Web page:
Politicians and the military denounce the Islamist guerrillas as greedy and corrupt Muslims, allied to criminal gangs, who want to terrorize Buddhists and Muslims, seize their property, and create anarchy so they can smuggle drugs, weapons and other black market items.

"Those who subscribe to a true separatist ideology make up only 20 percent of the insurgents. The rest are drug traffickers and oil smugglers who stage insurgent violence," said Lt. Gen. Udomchai Thammasarorat, the army chief in charge of the military's assaults in the south. "Every time they deliver drugs, they will plant bombs to divert the authorities' attention," he said in August.

Independent analysts, however, say the Islamists want political, ideological and economic control over the region's profitable rubber plantations, coastal fishing industry and other natural resources, and to dominate the population under sharia law.

To avoid discovery, the guerrillas keep themselves hidden, do not identify any leader or spokesman, and do not claim credit for successful attacks except for occasionally scattering printed warnings about their vengeance.

Investigators link most attacks to the Barisan Revolusi Nasional Coordinate (BRN-C), or National Revolutionary Front-Coordinate, which is rooted in the pan-Arab Islam of the 1960s. The BRN-C appears to use mosques and Muslim "pondok" schools to spread a fundamentalist Islamic doctrine, and operates a village-based cell structure to ensure confidentiality which has enabled it to become the Thai military's most difficult and deadly enemy.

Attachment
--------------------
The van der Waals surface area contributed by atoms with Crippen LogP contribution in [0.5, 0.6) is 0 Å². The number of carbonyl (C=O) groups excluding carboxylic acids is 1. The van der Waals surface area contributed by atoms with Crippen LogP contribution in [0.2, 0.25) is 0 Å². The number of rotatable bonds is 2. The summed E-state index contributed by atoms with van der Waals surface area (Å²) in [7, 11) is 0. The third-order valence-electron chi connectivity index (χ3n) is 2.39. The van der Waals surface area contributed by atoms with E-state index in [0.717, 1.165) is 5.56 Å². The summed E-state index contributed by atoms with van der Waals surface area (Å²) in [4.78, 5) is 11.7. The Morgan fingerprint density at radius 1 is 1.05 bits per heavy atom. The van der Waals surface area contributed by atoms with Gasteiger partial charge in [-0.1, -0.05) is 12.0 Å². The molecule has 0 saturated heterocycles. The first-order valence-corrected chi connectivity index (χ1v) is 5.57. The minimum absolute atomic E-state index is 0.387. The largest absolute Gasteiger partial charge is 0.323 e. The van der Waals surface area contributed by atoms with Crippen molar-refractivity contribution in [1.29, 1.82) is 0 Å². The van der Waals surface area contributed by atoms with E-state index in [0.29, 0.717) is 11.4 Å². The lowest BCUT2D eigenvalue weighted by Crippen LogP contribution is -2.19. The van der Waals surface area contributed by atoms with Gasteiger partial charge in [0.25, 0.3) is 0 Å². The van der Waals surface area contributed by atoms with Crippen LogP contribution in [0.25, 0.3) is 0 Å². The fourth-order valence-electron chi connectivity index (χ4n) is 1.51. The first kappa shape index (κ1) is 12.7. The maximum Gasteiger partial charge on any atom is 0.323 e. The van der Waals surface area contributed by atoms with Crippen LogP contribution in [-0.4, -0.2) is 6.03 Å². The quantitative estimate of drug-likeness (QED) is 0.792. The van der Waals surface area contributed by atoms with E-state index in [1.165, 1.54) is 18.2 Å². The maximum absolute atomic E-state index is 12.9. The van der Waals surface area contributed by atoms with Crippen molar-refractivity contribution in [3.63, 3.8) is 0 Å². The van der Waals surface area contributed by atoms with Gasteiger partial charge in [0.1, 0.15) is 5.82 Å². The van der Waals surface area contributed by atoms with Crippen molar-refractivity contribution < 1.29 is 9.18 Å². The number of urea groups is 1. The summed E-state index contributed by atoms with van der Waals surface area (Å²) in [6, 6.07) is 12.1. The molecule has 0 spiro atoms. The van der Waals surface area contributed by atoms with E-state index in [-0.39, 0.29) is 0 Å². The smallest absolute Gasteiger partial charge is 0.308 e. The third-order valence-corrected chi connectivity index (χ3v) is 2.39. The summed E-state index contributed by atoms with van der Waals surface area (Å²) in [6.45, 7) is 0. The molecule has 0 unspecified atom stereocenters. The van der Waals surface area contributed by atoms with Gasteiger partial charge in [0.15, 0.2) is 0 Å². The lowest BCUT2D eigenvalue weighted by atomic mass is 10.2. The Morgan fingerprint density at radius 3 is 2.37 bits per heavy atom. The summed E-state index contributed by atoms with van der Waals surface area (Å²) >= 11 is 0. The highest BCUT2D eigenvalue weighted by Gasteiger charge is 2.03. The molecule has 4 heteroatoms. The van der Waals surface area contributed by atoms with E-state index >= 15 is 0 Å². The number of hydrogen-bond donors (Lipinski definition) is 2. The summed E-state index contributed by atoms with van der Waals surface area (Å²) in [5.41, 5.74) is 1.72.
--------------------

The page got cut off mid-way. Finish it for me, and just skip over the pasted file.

Another group, the Pattani United Liberation Organization (PULO), was founded in 1968 but now has its main spokesman Kasturi Mahkota based in Sweden. Critics say PULO has no control over the south's new generation of increasingly hard-line Islamist guerrillas.

Rival groups have also staged attacks, but have grown weaker over the past two decades due to arrests, deaths, defections and splits. Graffiti and pamphlets by various Islamists herald the revival of an independent Pattani, which they describe as a prosperous Malay sultanate before it was invaded in 1786 by northern Buddhists.

In 1909, British colonialists arranged for the territory to be annexed by Bangkok, which curbed the Muslims from emphasizing their Malay dialect and history, and boosted the use of Thai language and a sanitized, nationalistic storyline. But the dream of a "liberated" Pattani has not disappeared. When an appeals court on July 27 upheld a life sentence for rebellion against an Islamist guerrilla, Rosdi Mayama, it said he was terrorizing southerners to create an independent Pattani nation. Prosecutors said Rosdi organized rebels to bomb targets and execute informants.

Some Malay-Thai insurgents fought in Afghanistan during the Soviet occupation in the 1980s and chaotic aftermath of the 1990s, while some Muslim clergy were influenced by a puritanical Salafi or Wahhabi theology, which dates back to Islam's earliest followers and remains inspirational in some Arab nations.